Every morning (which has turned into my favorite time of the day) I wake up, make myself a cup of coffee and then meditate for thirty minutes.  It seems to give me a good outlook on the day.  I also have a few readings I like to do before going out into the world and the one this morning, from Melody Beattie’s “The Language of Letting Go” was particularly meaningful:
“Anger 
Feeling angry – and, sometimes, the act of blaming – is a natural and necessary part of accepting loss and change – of grieving.  We can allow ourselves and others to become angry as we move from denial toward acceptance.
As we come to terms with loss and change, we may blame ourselves, our Higher Power, or others.  The person may be connected to the loss, or he or she may be an innocent bystander.  We may hear ourselves say: ‘If only he would have done that….If I wouldn’t have done that….Why didn’t God do it differently?….’  We know that blame doesn’t help.  In recovery, the watchwords are self-responsibility and personal accountability, not blame.  Ultimately, surrender and self-responsibility are the only concepts that can move us forward, but to get there we may need to allow ourselves to feel angry and to occasionally indulge in some blaming.
It is helpful in dealing with others, to remember that they, too, may need to go through their angry stage to achieve acceptance.  To not allow others, or ourselves, to go through anger and blame may slow down the grief process.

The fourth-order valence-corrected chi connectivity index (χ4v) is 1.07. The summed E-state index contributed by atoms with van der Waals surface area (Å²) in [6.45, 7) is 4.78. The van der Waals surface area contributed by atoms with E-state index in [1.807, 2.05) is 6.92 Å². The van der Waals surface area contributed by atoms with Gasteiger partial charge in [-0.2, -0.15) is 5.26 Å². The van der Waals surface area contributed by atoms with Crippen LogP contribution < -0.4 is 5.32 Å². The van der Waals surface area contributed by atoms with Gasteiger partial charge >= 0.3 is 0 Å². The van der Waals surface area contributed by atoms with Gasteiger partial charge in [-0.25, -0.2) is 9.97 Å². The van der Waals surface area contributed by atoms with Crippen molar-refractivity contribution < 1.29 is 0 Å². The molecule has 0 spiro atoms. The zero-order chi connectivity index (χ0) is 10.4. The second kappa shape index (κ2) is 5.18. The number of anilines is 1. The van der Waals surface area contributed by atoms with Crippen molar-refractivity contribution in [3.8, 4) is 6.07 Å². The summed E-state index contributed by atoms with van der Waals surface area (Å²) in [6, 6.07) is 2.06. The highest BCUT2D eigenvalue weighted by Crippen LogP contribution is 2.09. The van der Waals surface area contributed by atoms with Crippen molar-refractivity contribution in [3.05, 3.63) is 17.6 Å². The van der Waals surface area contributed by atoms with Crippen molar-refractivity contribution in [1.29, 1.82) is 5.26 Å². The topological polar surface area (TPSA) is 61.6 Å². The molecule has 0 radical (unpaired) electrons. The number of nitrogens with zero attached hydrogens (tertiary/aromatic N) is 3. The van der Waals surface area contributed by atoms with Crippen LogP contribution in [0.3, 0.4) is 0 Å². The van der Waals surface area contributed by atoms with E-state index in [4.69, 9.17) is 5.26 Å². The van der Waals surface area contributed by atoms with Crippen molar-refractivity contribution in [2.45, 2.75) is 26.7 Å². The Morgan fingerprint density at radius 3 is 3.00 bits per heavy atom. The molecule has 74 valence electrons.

Trust ourselves and the grief processs.  We won’t stay angry forever.  But we may need to get mad for a while as we search over what could have been, to finally accept what is.
God, help me learn to accept my own and others’ anger as a normal part of achieving acceptance and peace.  Within that framework, help me strive for personal accountability.”

2 Thoughts on “Anger

  1. feeling all our emotions is the only way to move through them. This is the biggest mistake people on a spiritual path make, thinking that what is considered a negative emotion should not be…it is, embrace it!

    The emotion is telling you something.

    Coffee before meditation? interesting…i would think that would make the calming of the mind more difficult…have you tried it the other way? meditation then coffee?

    much love

  2. The coffee is what keeps me from basically killing myself. Well, I’m kidding, but it’s a great antidepressant and I drink half caf half decaf, so it doesn’t really make me too speedy.
    I have to walk my dogs way too early, so that coffee gives me the energy to get out of bed.

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